You’ve been working in the construction industry for a while, and you know the ropes. You’re qualified, trained and experienced in a number of areas, and enjoy working on various projects and building sites as your job.
But maybe things have got a little boring, or perhaps you want to really take your career to the next level? If so, how about starting up your own business?
You might be able to make fantastic money as a tradesperson, but having your own team, company, and equipment for clients to be able to hire you for larger projects will allow you to reel in some serious cash. If this is something you’re looking to do, here are some things to bear in mind.
Obtain Licenses and Insurance
With any business, you need to have the correct licenses and insurances to cover your own back. However, in the construction industry, it’s especially important since there are a number of additional health and safety risks. If you employ workers directly, you’ll need several types of business insurance.
These include general liability insurance, vehicle insurance, and property insurance. If you’re running your business headquarters from your home, it goes without saying that you will need a home business permit too.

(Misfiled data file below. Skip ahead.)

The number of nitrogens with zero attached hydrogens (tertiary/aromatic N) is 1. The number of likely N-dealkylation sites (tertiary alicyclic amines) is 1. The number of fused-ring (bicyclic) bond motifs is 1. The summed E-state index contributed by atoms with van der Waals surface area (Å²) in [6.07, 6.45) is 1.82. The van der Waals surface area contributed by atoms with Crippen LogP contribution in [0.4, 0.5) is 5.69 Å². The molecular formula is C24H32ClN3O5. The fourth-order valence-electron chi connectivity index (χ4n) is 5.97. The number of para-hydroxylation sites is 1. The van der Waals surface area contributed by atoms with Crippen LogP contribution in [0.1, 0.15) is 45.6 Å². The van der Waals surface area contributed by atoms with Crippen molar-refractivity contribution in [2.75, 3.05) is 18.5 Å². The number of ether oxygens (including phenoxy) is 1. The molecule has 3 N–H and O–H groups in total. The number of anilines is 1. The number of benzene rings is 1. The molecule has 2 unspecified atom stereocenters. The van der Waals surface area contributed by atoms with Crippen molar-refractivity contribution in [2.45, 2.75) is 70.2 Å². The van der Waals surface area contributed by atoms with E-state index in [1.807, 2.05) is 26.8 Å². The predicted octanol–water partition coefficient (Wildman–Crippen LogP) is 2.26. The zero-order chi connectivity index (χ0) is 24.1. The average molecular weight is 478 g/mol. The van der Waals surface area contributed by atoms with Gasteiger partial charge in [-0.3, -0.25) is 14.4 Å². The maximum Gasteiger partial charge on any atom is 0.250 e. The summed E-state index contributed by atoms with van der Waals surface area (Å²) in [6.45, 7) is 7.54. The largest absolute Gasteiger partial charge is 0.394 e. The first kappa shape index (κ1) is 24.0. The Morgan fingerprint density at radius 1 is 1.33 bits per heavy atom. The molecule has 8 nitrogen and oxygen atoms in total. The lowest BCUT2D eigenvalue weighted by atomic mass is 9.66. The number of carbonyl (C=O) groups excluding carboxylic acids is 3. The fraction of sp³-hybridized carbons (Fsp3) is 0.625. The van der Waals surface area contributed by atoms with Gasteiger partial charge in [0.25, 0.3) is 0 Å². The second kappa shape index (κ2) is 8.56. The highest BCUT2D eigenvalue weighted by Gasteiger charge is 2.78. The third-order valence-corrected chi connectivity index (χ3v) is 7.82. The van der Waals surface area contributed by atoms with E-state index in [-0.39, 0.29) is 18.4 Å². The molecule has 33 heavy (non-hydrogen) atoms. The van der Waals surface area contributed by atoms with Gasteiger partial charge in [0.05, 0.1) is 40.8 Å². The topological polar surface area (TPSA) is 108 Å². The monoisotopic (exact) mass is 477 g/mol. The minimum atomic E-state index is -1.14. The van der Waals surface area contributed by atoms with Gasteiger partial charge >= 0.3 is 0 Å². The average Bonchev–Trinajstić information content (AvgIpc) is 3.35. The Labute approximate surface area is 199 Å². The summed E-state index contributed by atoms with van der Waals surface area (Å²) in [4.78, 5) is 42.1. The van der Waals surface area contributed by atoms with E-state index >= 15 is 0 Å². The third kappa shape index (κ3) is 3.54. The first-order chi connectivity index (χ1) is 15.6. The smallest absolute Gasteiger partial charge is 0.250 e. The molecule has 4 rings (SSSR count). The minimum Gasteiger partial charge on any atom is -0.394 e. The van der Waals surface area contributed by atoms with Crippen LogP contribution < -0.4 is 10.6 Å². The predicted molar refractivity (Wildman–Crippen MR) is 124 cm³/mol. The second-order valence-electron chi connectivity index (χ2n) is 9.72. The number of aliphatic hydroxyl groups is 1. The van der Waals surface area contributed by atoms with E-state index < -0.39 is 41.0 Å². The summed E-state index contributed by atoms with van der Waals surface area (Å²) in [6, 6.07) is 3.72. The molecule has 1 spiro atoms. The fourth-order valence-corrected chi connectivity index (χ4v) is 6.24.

Setting up a construction company comes with high costs, due to the type of equipment that’s needed. Tools and vehicles can be incredibly expensive, then there are ‘hidden’ costs you might not have thought of such as fuelling the vehicles too.
While companies like Fuelbox give you the chance to pay by direct debit to spread the cost, it’s still something to bear in mind when you’re working out your finances.
Generally, the client or customer’s deposit will cover the purchase of materials, but you need everything else to ensure you can get the job done. So startup costs are likely to be high. You could consider a business loan, or research what kind of help is out there for new businesses.
One of the main considerations you will need to think about when hiring workers is whether you will be employing them directly or if they will be self-employed. There are pros and cons to both, so it’s something you will need to work out to see what’s right for you.
Hiring employees can be complicated as you’re required by law to cover them for things like holidays, sick pay, pensions, and you can’t simply ask them to leave if you no longer require their services. However, you’re guaranteed workers, unlike self-employed people who don’t hold as much loyalty to you.
Those who already work for themselves but are provided work by you can always take off and leave at a moments notice if a better offer comes along leaving you in the lurch if you need their skills for a project.
Are you planning on starting up a business in the construction industry? What kinds of pitfalls are you hoping to avoid?
This post has been contributed by Ryan Gatt, it may contain affiliate links.